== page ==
The most basic building block of Android development is the programming language Java. To be a successful Android developer, you’ll need to be comfortable with Java concepts like loops, lists, variables, and control structures. Java is one of the most popular programming languages used by software developers today, so learning its ins and outs will stand you in good stead for work (back-end development anyone?) even beyond the Android platform.
Given the remarkable rise of the Android platform worldwide, we are thrilled to be announcing the industry’s first Android Nanodegree at Google I/O today. The new Nanodegree was built by Google with their curriculum, subject matter experts and developers to the standards they expect of Android developers. The Android Nanodegree, which takes 6-9 months to complete at $200 a month, will cover everything from fundamentals to advanced development skills, as well as Google Play services and Material Design.
Dmitry Mina was originally a web developer who took Android Fundamentals and took the opportunity to attended his local study jams. He’s made great strides since then. He was successfully able to transition from web development to Android developer in his current job, and was also asked to present his story at Google I/O in Kiev. Here’s how he did it.
Whenever you feel overwhelmed or bogged down by your current work or the prospect of progressing forward, or else wonder if your professional goals as a programmer have any deeper worth, bring your thoughts back to those innate skills that you flex when you’re simply slicing vegetables or choosing tools for a home improvement project, as well as the overarching benefits you can reap from operating like a programmer. Whether you haven’t yet dipped your toe in the water of programming or you’re in the thick of the learning process, know that programming isn’t nearly as scary you think: you’re already doing it without realizing it.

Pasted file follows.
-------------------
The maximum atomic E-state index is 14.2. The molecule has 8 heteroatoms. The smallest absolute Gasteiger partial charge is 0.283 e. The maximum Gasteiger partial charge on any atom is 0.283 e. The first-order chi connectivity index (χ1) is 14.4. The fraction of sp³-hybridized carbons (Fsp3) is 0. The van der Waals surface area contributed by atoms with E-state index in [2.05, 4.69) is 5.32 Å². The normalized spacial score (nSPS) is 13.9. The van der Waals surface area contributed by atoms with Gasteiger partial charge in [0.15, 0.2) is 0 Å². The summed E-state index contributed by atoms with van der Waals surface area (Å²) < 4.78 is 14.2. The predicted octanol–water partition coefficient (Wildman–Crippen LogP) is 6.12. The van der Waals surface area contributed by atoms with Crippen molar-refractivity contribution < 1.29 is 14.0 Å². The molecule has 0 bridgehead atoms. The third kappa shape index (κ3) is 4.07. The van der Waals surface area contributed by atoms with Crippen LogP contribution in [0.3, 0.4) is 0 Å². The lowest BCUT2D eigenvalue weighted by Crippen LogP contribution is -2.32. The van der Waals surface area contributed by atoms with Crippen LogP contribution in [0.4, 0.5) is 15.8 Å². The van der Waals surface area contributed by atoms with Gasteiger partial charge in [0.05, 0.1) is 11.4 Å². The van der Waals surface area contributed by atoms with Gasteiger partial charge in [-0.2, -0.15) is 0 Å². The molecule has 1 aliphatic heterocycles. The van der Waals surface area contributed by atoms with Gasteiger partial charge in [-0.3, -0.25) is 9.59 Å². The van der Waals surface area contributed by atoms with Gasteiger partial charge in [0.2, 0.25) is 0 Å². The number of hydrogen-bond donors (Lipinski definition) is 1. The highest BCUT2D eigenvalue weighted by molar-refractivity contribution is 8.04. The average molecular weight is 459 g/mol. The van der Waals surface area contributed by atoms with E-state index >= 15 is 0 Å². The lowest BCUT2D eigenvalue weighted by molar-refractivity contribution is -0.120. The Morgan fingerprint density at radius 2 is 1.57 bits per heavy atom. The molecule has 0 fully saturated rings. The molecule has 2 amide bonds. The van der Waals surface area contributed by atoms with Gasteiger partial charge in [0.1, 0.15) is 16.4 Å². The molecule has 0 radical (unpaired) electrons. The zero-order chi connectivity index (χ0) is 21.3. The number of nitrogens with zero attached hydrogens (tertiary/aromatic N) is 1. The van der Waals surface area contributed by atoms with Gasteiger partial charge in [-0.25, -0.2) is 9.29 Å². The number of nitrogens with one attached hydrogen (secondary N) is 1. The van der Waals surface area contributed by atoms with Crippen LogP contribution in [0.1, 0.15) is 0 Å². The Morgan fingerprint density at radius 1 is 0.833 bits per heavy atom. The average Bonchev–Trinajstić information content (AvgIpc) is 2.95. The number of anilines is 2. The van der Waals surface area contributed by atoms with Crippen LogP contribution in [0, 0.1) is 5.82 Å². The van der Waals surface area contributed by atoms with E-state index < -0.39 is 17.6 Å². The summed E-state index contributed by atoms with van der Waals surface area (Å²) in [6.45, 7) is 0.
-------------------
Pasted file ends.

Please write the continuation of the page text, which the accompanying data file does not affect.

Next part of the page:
While the statistics for Rust seem underwhelming, support for Rust could start trending upward very fast after a version 1.0.0 release. Supporting the language is clearly a priority for Mozilla, as well as for Samsung, so once there’s a stable release, something that production-ready code can be written in, it is likely that many more individuals and companies will start to adopt the language.
I learned about Linux, learned some basic programming, first for automation, then for web development. I worked in a couple of not very successful startups, at a university developing a Linux distribution for our local schools, and then at more startups. At some point, I decided that I need to stop regretting something I can’t change anyway and have to set a new path. The new path quite accidentally led me to Udacity, but I’m happy it did.